Companies should coordinate their accounting, finance and compliance with their I.T departments in order to avoid any internal irregularity. Any procedure that has not been proactively assessed internally could scale up once analytics are applied. Data analysis of cost and revenue information is another proactive strategy to prevent excessive exposure and even reduce tax burdens overall. Quick turnaround is essential because assessments and levies are expected to be applied in real time, rather than adjusted against provisional payments the following year.
Invoicing procedures should be fully digitalized under a single system for the entire operation. Attempting to work under different systems for individual countries is not only ineffective but carries compliance risks in the event of any potential inconsistencies.
Liaising with governments regarding continued compliance is another proactive strategy to ensure a smooth transition to digitalized tax regimes as they are implemented worldwide over the next 2 years. Effective tax administration is in the mutual interest of both governments and enterprises, and wherever possible, consultation in advance is one of the most prudent steps a company can take.
The scale of the challenge is immense, and depending on the size of business operations, outsourcing to external providers or expanding IT and compliance staff may be necessary. Every aspect of a company’s operations will have to coordinate in order to meet challenges as they arise.
Working with an expert service provider ensures an optimal setup from the outset. Dispute resolution in real time can save companies significant expense, avoiding the need for arbitration or recovering funds lost to incorrect taxation. The likelihood of such auditing mistakes is greater due to the vast amounts of raw data inputs from transactions that are immediately reported prior to any kind of tax preparation. Auditing can happen more frequently through increasingly automated processes. When faced with such challenges, it is important not only to have tax experts representing a company’s interests but also to have a team that works closely with its clients, available to address issues as and when they arise.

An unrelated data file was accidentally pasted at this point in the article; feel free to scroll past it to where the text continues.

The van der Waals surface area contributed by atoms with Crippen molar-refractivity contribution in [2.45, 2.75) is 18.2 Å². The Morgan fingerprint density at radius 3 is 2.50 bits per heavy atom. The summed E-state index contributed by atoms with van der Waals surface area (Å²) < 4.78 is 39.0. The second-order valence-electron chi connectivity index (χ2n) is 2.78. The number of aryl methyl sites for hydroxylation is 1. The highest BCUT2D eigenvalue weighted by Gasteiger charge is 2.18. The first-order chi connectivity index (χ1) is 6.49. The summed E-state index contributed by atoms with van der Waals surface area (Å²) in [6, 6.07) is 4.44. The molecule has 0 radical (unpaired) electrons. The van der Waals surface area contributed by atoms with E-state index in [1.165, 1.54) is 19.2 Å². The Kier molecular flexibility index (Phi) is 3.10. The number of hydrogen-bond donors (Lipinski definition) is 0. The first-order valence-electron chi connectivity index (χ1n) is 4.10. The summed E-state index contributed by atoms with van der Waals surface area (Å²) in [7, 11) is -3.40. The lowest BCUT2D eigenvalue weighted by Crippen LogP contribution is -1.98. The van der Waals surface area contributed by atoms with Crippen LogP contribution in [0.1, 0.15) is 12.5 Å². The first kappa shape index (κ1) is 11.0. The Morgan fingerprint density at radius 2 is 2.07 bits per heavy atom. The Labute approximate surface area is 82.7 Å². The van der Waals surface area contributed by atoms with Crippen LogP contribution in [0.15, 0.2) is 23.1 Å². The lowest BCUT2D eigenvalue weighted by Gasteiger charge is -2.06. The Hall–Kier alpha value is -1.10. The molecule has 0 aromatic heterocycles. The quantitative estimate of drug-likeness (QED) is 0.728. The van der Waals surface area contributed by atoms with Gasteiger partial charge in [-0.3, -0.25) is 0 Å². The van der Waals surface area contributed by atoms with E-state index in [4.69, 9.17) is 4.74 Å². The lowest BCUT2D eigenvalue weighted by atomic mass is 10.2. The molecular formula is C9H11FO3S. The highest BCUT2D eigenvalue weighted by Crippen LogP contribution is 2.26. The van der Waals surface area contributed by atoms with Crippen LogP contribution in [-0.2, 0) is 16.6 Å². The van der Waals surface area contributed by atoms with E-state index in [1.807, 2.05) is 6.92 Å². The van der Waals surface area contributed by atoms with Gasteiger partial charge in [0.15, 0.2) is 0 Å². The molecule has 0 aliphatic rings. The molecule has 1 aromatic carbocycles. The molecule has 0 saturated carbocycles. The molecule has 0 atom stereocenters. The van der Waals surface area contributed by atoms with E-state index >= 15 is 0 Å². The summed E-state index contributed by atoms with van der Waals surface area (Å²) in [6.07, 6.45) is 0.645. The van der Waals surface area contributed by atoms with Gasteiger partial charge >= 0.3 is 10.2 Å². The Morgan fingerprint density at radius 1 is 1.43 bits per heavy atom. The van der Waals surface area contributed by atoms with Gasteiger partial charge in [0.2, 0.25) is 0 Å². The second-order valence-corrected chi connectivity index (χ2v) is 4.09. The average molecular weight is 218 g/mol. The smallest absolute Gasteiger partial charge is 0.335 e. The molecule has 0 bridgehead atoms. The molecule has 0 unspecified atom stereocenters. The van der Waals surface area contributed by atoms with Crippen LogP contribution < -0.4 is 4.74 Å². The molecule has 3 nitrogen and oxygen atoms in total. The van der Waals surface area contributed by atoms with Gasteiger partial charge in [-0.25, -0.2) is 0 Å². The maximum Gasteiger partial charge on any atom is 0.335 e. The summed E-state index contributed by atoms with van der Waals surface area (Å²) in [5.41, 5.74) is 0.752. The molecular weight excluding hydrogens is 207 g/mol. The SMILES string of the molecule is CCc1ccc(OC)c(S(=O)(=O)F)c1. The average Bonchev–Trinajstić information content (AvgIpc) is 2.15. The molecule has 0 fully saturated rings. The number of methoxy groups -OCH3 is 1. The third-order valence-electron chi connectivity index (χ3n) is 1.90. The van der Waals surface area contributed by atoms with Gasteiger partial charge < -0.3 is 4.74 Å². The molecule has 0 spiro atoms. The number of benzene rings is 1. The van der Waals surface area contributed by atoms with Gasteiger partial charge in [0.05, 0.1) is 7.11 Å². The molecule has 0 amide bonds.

Our services can help ensure that your strategy is efficient, streamlined and adaptive to the specific circumstances you face. We can deliver a reporting structure and schedule that anticipates and meets whatever obligations you may face, and we are always ready to defend our clients from audits on short notice. Our holistic business advisory services can set up your operations with minimal exposure, while our tax services can prepare you for the kind of tests that local tax authorities are likely to run on your data. We are committed to meeting the challenges of a changing world with our clients, and our personalized approach to services helps develop the most proactive solutions. If you have any questions or concerns about the tax administration for your Asia offices, please contact us today to schedule a consultation.
10/F., Guangdong Investment Tower,
148 Connaught Road Central,
Tel: +852 2541-6632
Fax: +852 2541-9339
Suite 1206, Jing’an China Tower,
1701 Beijing Road West,
Jing’an District, Shanghai, PRC
Tel: +86 21 6289 8813
Fax: +86 21 6289 8816
Flat D, 11/F, Yueyun Building,
3 Zhongshan 2nd Road,
Tel: +86 20 8762 0508
Fax: +86 20 3762 0543
Room 2005, E-Tower,
No.12 Guanghua Road,
Beijing, PRC 100020
Tel: +86 10 6591 8087
Fax: +86 10 8599 9882
20 Rue Cambon
75001 Paris, France
Tel: (+33) 1 44 50 40 55